While not always applicable for everyone (the authors are single men in their thirties who don't have children), the story, told as the journey the authors have taken from corporate life to minimalism, is interesting and thought-provoking, providing the reader with useful tidbits no matter what your current lifestyle. Try to remember to look up the footnotes as you read, as the collaborating author's insights are collected in these back pages and his thoughts are quite humorous. The book had me searching out the authors' website, which is full of additional musings.

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mmarsh14
Mar 11, 2015

though not a self-help book per se, that's exactly how this book affected me. a great read and a mind-opening look at what makes us tick, brings us true happiness, and remind us of all the life we're missing when we chase after the things that don't matter. a great read, would highly recommend this book if you're just starting out on the minimalist journey.

k
kellybear
Dec 13, 2014

I checked out this book after listening to a TedTalk by the authors. In places the writing gets bogged down with unnecessary metaphor. Hiowever, I did enjoy the back and forth between the unique voices of the authors, despite having to follow the narrative by flipping between the main story and the end notes.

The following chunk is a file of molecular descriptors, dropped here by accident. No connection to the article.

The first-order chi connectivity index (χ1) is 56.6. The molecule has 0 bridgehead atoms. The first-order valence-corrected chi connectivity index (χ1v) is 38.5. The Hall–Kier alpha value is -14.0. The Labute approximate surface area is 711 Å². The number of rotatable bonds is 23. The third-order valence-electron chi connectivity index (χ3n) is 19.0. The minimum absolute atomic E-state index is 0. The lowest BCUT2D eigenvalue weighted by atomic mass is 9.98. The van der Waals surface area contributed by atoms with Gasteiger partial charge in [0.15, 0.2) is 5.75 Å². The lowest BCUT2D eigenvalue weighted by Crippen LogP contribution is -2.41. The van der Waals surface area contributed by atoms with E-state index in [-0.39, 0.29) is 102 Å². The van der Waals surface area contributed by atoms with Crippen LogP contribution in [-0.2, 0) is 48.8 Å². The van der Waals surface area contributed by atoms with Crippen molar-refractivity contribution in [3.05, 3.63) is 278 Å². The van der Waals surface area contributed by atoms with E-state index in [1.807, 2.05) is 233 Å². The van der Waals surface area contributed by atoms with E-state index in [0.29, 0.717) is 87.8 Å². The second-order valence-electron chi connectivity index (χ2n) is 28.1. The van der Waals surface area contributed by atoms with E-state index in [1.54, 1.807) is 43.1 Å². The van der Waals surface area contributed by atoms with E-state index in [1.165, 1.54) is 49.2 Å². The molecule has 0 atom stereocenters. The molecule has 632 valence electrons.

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sammier
Jan 19, 2014

This book takes you through the "why" of simplifying your life, rather than the "how". Rather than tell you how to rid yourself of all your stuff, it uses the writer's personal stories to illustrate why minimalism is a good idea and why they chose this path. It also covers the benefits they have realised through their lifestyle changes, most notably a high amount of freedom, and shows that the decision to change your lifestyle like this is not an overnight transformation but rather a steady transition from an old mindset to a new way of approaching life. A recommended read if you are looking into the benefits of a simpler, more minimalist lifestyle.

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FootysMaXeD
Mar 06, 2015

"We've been told every day of our lives...that we should pusue more, and that we'll be more happy, more content, once we achieve more...We all know that possessions do not equal happiness. It's just that we've been told this lie for so long that we start to believe it, our hearts start to buy into it, and it begins to affect the way we live our lives."

s
sammier
Jan 19, 2014

Call it the 20/20 Theory: basically, anything I jettison can be replaced for less than twenty dollars, in less than twenty minutes from my current location—if I discover I truly need to replace it.

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sammier
Jan 19, 2014

The cliche ends up being true: the more you have, the more you stand to lose.

s
sammier
Jan 19, 2014

We tend to hang on to things—jobs, relationships, material possessions—in an effort to feel secure. But many of the things we cling to in search of security actually drain the satisfaction from our lives, leaving us discontented and overwhelmed.